U Alberta Researchers Pit AI Program Against Card Sharks

A team of computer science researchers at the University of Alberta are pitting Polaris, their poker-playing computer program, against two of the best Texas Hold 'em card players in the hemisphere. The purse is $50,000 in the 2,000-hand match between card sharks Phil Laak and Ali Eslami and the Alberta team, led by Jonathan Schaeffer.

Schaefer, who headed the team that created Polaris, said the poker is meant to be fun but also to test the limits of artificial intelligence in the dynamic, idiosyncratic world of card gambling.

"We have developed a format that has helped us factor out luck and make it into a scientific experiment to determine how good humans are relative to the best program in the world," Schaeffer told the Canadian Press. "The goal is to eventually produce a poker program that is stronger than all human players."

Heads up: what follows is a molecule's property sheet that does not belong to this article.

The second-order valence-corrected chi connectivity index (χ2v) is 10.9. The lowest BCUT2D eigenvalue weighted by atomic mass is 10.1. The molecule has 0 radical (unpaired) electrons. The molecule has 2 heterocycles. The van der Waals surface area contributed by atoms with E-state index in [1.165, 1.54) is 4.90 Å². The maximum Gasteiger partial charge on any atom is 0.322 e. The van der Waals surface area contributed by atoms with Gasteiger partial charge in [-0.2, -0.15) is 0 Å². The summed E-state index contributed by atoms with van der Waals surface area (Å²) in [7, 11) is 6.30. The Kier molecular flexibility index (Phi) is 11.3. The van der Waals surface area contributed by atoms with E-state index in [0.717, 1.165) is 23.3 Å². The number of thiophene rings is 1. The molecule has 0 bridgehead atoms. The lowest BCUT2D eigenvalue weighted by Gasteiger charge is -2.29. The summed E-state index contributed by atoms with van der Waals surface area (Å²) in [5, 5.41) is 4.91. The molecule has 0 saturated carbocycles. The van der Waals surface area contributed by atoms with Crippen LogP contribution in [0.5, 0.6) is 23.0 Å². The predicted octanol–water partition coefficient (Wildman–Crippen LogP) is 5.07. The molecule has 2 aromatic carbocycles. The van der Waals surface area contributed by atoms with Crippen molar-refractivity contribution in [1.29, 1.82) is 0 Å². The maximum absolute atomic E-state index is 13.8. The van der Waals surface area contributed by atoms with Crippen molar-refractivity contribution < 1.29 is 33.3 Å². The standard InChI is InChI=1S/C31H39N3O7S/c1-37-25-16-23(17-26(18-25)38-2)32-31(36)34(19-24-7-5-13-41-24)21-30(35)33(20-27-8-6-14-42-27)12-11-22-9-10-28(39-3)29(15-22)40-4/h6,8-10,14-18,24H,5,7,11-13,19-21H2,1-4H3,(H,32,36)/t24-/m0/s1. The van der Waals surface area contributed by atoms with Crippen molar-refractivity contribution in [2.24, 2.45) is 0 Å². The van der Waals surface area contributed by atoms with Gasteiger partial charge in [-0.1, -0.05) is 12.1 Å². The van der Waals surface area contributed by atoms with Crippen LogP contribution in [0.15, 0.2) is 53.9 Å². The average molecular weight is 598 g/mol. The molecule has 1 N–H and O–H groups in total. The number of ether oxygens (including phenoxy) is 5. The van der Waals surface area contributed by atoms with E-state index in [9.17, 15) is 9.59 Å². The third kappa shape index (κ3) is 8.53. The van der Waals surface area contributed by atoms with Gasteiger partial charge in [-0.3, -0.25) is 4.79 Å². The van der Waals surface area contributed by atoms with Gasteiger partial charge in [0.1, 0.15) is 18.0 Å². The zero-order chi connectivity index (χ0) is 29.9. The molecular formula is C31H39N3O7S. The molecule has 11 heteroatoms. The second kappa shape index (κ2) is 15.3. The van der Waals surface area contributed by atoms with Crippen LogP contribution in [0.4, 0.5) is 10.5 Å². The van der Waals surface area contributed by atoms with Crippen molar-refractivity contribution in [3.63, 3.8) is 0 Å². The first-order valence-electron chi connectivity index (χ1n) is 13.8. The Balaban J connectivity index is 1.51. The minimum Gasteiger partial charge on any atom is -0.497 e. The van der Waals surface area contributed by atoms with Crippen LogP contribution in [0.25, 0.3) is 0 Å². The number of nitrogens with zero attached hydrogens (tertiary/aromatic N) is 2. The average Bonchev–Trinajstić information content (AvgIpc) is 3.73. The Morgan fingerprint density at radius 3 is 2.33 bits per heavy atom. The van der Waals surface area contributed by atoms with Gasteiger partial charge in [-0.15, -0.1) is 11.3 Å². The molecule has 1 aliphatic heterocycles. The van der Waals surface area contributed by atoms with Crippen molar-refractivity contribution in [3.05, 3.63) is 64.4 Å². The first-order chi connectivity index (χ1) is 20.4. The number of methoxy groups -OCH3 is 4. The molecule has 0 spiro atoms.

The match will be played July 23 and 24 in conjunction with the Association for the Advancement of Artificial Intelligence Conference in Vancouver.

Polaris represents several computer programs with different characteristics. One variant learns from the strengths and weaknesses of other players and adjusts its tactics--such as bluffing--accordingly.

"There is a mathematically optimal rate at which you should bluff," Schaeffer said. "Computers can calculate that. Humans don't understand the mathematics of poker. If they bluff too much, you can exploit them and win money."

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About the Author

Paul McCloskey is contributing editor of Syllabus.

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